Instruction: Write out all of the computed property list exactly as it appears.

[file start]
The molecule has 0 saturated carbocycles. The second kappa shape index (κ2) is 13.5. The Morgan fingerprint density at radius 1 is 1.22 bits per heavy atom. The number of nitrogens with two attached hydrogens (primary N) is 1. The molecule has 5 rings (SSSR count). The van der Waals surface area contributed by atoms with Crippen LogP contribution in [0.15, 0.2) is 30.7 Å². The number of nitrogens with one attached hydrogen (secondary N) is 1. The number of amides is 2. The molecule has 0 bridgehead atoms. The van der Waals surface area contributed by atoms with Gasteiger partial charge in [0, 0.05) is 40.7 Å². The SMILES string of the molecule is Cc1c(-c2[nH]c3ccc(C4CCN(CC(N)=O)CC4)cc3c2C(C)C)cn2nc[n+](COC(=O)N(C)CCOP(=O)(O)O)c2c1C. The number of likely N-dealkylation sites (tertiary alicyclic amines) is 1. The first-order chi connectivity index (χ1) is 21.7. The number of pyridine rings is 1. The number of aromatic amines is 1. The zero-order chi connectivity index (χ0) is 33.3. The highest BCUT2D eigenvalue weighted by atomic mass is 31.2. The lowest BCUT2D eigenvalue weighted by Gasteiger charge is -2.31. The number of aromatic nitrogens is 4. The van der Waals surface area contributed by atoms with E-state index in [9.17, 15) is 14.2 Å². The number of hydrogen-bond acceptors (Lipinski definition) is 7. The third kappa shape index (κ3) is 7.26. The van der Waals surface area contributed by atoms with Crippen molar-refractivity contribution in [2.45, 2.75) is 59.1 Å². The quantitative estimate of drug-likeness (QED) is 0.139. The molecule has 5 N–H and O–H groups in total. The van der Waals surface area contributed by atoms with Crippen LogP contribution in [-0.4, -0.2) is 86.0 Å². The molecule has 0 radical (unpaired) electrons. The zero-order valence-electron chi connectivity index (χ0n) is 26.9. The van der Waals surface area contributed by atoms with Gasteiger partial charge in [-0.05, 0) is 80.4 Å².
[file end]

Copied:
The molecule has 0 saturated carbocycles. The second kappa shape index (κ2) is 13.5. The Morgan fingerprint density at radius 1 is 1.22 bits per heavy atom. The number of nitrogens with two attached hydrogens (primary N) is 1. The molecule has 5 rings (SSSR count). The van der Waals surface area contributed by atoms with Crippen LogP contribution in [0.15, 0.2) is 30.7 Å². The number of nitrogens with one attached hydrogen (secondary N) is 1. The number of amides is 2. The molecule has 0 bridgehead atoms. The van der Waals surface area contributed by atoms with Gasteiger partial charge in [0, 0.05) is 40.7 Å². The SMILES string of the molecule is Cc1c(-c2[nH]c3ccc(C4CCN(CC(N)=O)CC4)cc3c2C(C)C)cn2nc[n+](COC(=O)N(C)CCOP(=O)(O)O)c2c1C. The number of likely N-dealkylation sites (tertiary alicyclic amines) is 1. The first-order chi connectivity index (χ1) is 21.7. The number of pyridine rings is 1. The number of aromatic amines is 1. The zero-order chi connectivity index (χ0) is 33.3. The highest BCUT2D eigenvalue weighted by atomic mass is 31.2. The lowest BCUT2D eigenvalue weighted by Gasteiger charge is -2.31. The number of aromatic nitrogens is 4. The van der Waals surface area contributed by atoms with E-state index in [9.17, 15) is 14.2 Å². The number of hydrogen-bond acceptors (Lipinski definition) is 7. The third kappa shape index (κ3) is 7.26. The van der Waals surface area contributed by atoms with Crippen molar-refractivity contribution in [2.45, 2.75) is 59.1 Å². The quantitative estimate of drug-likeness (QED) is 0.139. The molecule has 5 N–H and O–H groups in total. The van der Waals surface area contributed by atoms with Crippen LogP contribution in [-0.4, -0.2) is 86.0 Å². The molecule has 0 radical (unpaired) electrons. The zero-order valence-electron chi connectivity index (χ0n) is 26.9. The van der Waals surface area contributed by atoms with Gasteiger partial charge in [-0.05, 0) is 80.4 Å².